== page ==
Monday, April 26, 2010
Time to fix that:
Before I started this, I looked at a bunch of pictures of regular, non-ninja turtles. I learned something important: Turtles are freaky looking. They run the gamut from sort of weird looking to tremendously horrific. So it stands to reason that a mutant combination of a turtle and a dude would look equally horrific.
Monday, March 29, 2010
Friday, March 26, 2010
I went through the first chapter, (the best described of the three battle sequences in the book), and wrote down every instance of weapon use:
"tossed a bomb"
"(atomic rocket launch.) Carries a total of four"
"y-rack lauches two bombs"
"hand flamer in left hand(which implies that there is one on the right, too.)"
"scatter fire pills"
"sets y-rack to automatic, launches a pair of bombs every jump"
"heavy flamer off back, knife beam on wall"
"squaker-bomb on belt"
And that's it. There's no mention of any kind of rifle or cannon at all, just bombs thrown by hand, bombs launched automatically by the suit, three(!) flamers, and a nuclear bazooka. Everything finally clicked when I read this line on page three, one I've probably read dozens of times:
This is just a raid, not a battle. It is a demonstration of firepower and frightfulness. Our mission is to let the enemy know that we could have destroyed their city-but didn't-but that they aren't safe even though we refrain from total bombing. You'll take no prisoners. You'll kill only when you can't help it. But the entire area we hit is to be smashed. I don't want to see any of you loafers back aboard here with unexpended bombs. Get me?
There's no need for a cannon because that's not the kind of job the Mobile Infantry is there to do (explode things and set things on fire). Which means that their equipment is modular, and that they can be outfitted for different missions quickly and easily.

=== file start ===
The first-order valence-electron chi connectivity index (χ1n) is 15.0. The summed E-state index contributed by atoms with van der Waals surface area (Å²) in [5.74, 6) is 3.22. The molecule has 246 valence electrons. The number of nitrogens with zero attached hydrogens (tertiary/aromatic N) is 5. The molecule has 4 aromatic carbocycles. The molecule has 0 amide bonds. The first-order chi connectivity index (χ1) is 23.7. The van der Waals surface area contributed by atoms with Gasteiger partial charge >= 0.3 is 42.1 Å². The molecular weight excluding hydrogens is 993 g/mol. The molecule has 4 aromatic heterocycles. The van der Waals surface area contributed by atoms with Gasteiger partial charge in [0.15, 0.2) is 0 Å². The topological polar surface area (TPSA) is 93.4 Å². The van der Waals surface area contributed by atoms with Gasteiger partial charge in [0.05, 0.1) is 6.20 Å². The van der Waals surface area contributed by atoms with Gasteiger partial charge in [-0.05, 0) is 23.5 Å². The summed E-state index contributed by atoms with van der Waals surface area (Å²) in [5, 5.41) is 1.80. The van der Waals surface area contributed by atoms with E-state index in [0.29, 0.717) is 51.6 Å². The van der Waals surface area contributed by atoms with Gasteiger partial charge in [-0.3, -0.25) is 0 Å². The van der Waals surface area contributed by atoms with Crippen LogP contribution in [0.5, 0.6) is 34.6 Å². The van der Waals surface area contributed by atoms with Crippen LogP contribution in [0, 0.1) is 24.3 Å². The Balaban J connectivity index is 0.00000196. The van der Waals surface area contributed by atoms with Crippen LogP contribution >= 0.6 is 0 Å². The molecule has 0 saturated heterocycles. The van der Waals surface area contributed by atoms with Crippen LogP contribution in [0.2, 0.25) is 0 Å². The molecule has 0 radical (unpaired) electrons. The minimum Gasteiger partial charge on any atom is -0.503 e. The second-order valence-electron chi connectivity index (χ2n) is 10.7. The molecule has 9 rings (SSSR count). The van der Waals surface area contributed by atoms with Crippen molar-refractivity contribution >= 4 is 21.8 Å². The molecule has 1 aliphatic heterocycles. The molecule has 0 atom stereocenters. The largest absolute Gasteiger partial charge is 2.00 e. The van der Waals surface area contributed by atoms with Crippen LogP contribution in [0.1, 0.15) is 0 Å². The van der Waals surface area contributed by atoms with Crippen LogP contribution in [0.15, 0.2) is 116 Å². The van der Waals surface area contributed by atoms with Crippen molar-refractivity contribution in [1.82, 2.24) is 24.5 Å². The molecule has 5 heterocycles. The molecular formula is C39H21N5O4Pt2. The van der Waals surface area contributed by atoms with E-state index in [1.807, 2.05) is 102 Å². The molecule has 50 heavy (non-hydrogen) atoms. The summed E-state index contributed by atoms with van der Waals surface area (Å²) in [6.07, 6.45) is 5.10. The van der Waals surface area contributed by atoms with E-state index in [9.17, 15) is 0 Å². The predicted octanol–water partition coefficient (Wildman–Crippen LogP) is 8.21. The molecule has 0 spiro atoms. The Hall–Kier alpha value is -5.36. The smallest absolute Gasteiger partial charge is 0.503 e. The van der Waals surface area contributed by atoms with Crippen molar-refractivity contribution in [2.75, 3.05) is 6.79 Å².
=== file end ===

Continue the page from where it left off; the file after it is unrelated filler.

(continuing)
Monday, March 22, 2010
Saturday, March 20, 2010
Friday, March 12, 2010
I'm waaaay more excited with this one. This is the null configuration, which is only the pseudo-musculature, the frame, and the jump-jets.
I'm going to render this out fully, front and back, and then do the armor configuration, and then finally the full kit.
Saturday, March 6, 2010
Friday, March 5, 2010
This isn't to say that I've never tried to design this suit before. Oh no, I've tried plenty of times. The problem is that the MI Armor is has a lot of shit tacked on. Going by the first chapter, we see four atomic rockets, grenades, fire-pills, a beam-knife, a Y-rack that automatically launches ordinance every time the suit lands from a jump, and multiple different-sized flame throwers. Weapons are "unslung", there's a specific line later about how letting go of your rocket launcher causes it to "snap back into place'', and I haven't even mentioned the jump jets yet!
The only description in the text about the suit's appearance is "looks like a steel gorilla," and later a line saying that the helmet in particular looks like a "hydrocephalic gorilla". Using all of that and ample reference of modern military forces, I've got this:
I been focusing on the basic design of the suit so far, but I'm going to have to figure out where other weapons attach and how. Also, I'm going to do a shot from behind, to show off the jump jets and weapon attachments.
Monday, March 1, 2010
Wednesday, February 24, 2010